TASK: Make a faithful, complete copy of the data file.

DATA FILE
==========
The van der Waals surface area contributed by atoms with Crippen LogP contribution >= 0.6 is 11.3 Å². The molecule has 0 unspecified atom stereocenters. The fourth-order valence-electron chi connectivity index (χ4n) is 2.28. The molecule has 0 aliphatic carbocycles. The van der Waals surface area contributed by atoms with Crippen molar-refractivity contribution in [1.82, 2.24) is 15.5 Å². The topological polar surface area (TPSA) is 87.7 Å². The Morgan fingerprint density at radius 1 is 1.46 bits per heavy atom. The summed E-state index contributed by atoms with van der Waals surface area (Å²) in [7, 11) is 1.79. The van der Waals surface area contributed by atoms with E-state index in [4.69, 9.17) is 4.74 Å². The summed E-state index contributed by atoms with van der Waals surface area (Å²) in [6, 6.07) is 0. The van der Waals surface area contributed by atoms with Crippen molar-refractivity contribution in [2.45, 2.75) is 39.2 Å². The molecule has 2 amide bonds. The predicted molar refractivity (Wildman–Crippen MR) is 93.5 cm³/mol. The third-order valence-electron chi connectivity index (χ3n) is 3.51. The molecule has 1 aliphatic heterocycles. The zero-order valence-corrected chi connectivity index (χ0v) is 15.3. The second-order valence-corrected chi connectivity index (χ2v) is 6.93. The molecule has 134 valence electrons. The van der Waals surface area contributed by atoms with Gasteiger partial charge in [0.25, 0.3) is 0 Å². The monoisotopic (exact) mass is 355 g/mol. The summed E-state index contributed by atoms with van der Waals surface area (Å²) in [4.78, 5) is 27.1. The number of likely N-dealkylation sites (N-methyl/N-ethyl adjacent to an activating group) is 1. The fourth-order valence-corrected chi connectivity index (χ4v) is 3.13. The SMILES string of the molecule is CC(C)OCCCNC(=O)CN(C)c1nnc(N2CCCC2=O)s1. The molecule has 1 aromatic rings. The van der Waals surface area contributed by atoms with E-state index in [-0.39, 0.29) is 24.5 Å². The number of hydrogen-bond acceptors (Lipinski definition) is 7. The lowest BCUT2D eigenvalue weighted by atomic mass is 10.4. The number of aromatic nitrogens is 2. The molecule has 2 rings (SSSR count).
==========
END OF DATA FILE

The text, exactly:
The van der Waals surface area contributed by atoms with Crippen LogP contribution >= 0.6 is 11.3 Å². The molecule has 0 unspecified atom stereocenters. The fourth-order valence-electron chi connectivity index (χ4n) is 2.28. The molecule has 0 aliphatic carbocycles. The van der Waals surface area contributed by atoms with Crippen molar-refractivity contribution in [1.82, 2.24) is 15.5 Å². The topological polar surface area (TPSA) is 87.7 Å². The Morgan fingerprint density at radius 1 is 1.46 bits per heavy atom. The summed E-state index contributed by atoms with van der Waals surface area (Å²) in [7, 11) is 1.79. The van der Waals surface area contributed by atoms with E-state index in [4.69, 9.17) is 4.74 Å². The summed E-state index contributed by atoms with van der Waals surface area (Å²) in [6, 6.07) is 0. The van der Waals surface area contributed by atoms with Crippen molar-refractivity contribution in [2.45, 2.75) is 39.2 Å². The molecule has 2 amide bonds. The predicted molar refractivity (Wildman–Crippen MR) is 93.5 cm³/mol. The third-order valence-electron chi connectivity index (χ3n) is 3.51. The molecule has 1 aliphatic heterocycles. The zero-order valence-corrected chi connectivity index (χ0v) is 15.3. The second-order valence-corrected chi connectivity index (χ2v) is 6.93. The molecule has 134 valence electrons. The van der Waals surface area contributed by atoms with Gasteiger partial charge in [0.25, 0.3) is 0 Å². The monoisotopic (exact) mass is 355 g/mol. The summed E-state index contributed by atoms with van der Waals surface area (Å²) in [4.78, 5) is 27.1. The number of likely N-dealkylation sites (N-methyl/N-ethyl adjacent to an activating group) is 1. The fourth-order valence-corrected chi connectivity index (χ4v) is 3.13. The SMILES string of the molecule is CC(C)OCCCNC(=O)CN(C)c1nnc(N2CCCC2=O)s1. The molecule has 1 aromatic rings. The van der Waals surface area contributed by atoms with E-state index in [-0.39, 0.29) is 24.5 Å². The number of hydrogen-bond acceptors (Lipinski definition) is 7. The lowest BCUT2D eigenvalue weighted by atomic mass is 10.4. The number of aromatic nitrogens is 2. The molecule has 2 rings (SSSR count).